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Eight Financial Planning Mistakes People Make and How to Avoid Them

The most important part of financial planning is to have one. But there are lots of things to consider, and many potential pitfalls.

Whether you want to revamp your current financial plan or get started, it is the perfect time to look at your finances, set a few short and long-term goals, and prepare for the future.


1. Failing to make an overall financial plan

You might have a good understanding of your current situation, but do you know what sort of life you want in the future? What about your retirement, or your legacy? Is your family protected if something happens to you? How would you like to grow your wealth over time? These are all considerations addressed with a financial plan. Financial planning is about protecting and growing your wealth and ensuring you pass it on to the next generation in a tax efficient way.


2. Having nothing or not enough in an emergency fund

Many people enjoy living by the mantra that bad things will not happen to them. This way of thinking leaves many people in difficulty if their business is disrupted, unexpected expenses are incurred, or an illness means they are unable to work. A good rule to follow is to always have three to six months’ worth of living expenses available to you in cash deposits. There are also a range of insurance policies available such as income protection which may be suitable for some.


3. Not saving enough

Wherever possible, it is always worth considering putting some money aside for the future. Now, many are considering deposit accounts because of the increasingly attractive rates of interest paid. Those thinking longer term, whether for retirement or for other purposes, might be considering something like an ISA or investment account which, due to the compounding effect of returns, can generate a higher rate of return than simply saving.


4. Not considering your desired lifestyle in retirement

Many people think they can pick an age to retire based on when they want to stop working but give little thought to their financial needs when they retire. You need to be honest about your finances, what sort of lifestyle you want in retirement, and how much money you will need to do so. Once you have done that you can better plan to avoid shortfalls in the future.


5. Not discussing finances with loved ones

Everyone manages their finances differently and has different personal priorities and goals. Finances should be a regular discussion among couples as well as immediate family members. Ensuring partners and adult children know where family wealth is going and the responsibilities that must be taken care of is crucial. It is often adult children who end up dealing with things like later life care and settling of an estate if their parents’ wishes are not communicated. To that end, it is also important to write a will setting out what you want to happen with your estate for future generations. It is also worth considering lasting power of attorney which gives named individuals the legal right to take decisions on your behalf if you are unable to do so yourself.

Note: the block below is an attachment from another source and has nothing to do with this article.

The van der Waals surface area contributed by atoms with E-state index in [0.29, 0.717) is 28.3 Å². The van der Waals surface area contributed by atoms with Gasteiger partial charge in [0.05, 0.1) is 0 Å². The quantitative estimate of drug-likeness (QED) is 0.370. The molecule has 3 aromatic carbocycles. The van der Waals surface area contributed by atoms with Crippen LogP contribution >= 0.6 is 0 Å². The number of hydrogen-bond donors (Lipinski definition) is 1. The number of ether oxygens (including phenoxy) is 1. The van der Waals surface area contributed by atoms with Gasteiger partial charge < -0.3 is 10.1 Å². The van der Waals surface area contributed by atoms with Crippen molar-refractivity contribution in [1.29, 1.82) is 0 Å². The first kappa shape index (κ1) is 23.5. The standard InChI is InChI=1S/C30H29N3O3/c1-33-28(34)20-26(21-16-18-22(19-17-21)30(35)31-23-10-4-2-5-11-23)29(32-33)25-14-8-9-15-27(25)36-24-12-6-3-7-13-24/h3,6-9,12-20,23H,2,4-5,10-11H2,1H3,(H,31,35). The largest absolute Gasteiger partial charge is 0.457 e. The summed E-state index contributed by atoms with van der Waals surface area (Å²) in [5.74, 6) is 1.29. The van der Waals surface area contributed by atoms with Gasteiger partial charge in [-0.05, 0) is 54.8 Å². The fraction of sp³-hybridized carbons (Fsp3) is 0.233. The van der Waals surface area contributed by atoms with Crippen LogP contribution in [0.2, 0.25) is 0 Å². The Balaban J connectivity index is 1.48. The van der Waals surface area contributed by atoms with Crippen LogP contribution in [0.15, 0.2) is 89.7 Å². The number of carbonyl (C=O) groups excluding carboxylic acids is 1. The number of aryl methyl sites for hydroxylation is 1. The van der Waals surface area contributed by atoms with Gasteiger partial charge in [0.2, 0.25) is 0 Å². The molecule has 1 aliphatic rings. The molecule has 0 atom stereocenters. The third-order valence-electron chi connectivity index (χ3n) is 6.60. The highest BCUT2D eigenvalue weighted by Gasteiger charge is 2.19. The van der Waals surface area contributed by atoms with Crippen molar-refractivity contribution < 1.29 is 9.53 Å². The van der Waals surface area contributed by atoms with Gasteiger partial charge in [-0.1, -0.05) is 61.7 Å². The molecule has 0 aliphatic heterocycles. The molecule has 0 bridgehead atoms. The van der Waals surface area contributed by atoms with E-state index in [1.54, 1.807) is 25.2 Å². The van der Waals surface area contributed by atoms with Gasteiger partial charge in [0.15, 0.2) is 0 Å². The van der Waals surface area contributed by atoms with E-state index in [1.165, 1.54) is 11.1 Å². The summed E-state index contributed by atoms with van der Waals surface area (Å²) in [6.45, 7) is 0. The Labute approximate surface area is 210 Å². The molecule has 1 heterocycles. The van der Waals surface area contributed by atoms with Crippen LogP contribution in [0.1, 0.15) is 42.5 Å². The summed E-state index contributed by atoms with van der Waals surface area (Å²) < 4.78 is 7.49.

6. Assuming the state will provide enough in retirement

As of 1 April 2024, the UK state pension (assuming you have the full entitlement) is £221.20 per week, where studies show that the average UK household spend is £675 per week. This reinforces the need to plan to ensure you can maintain your desired standard of living in retirement. While the government’s current ‘triple lock’ guarantee ensures a minimum increase each year in the state pension, the amount is not guaranteed in the future, nor is the age at which you will be entitled to start claiming the state pension.


7. I do not need protection, it will not happen to me

You might get lucky in life, however there are certain eventualities that are unavoidable, and insurance can be one of the most tax efficient ways to ensure your loved ones are taken care of if the worst happens.


8. My business is my pension

If the pandemic taught us anything, it is that unforeseen circumstances can have a devastating impact on businesses. If your business is your sole source of retirement income, and your business faces difficulty, your retirement plans can be seriously derailed. Diversification is important if you are trying to grow your wealth, so while your business continues to succeed, it is worth considering trying to derive additional streams of income from an investment portfolio.

Paul Clifton, Director, Wealth Planning at Arbuthnot Latham said:

Your long-term financial plan is not something that you can make up on the fly or make assumptions about. There are so many important considerations in realising your goals.

Have you considered the tax efficiency of your legacy plan? What about the effects of inflation on your wealth? What happens if things do not go to plan? The point of a plan is that it covers as many eventualities as possible.

That is not to say that things do not change. In fact, you should review your financial plans on a yearly basis to ensure that they still align to your long-term financial goals.


Further reading

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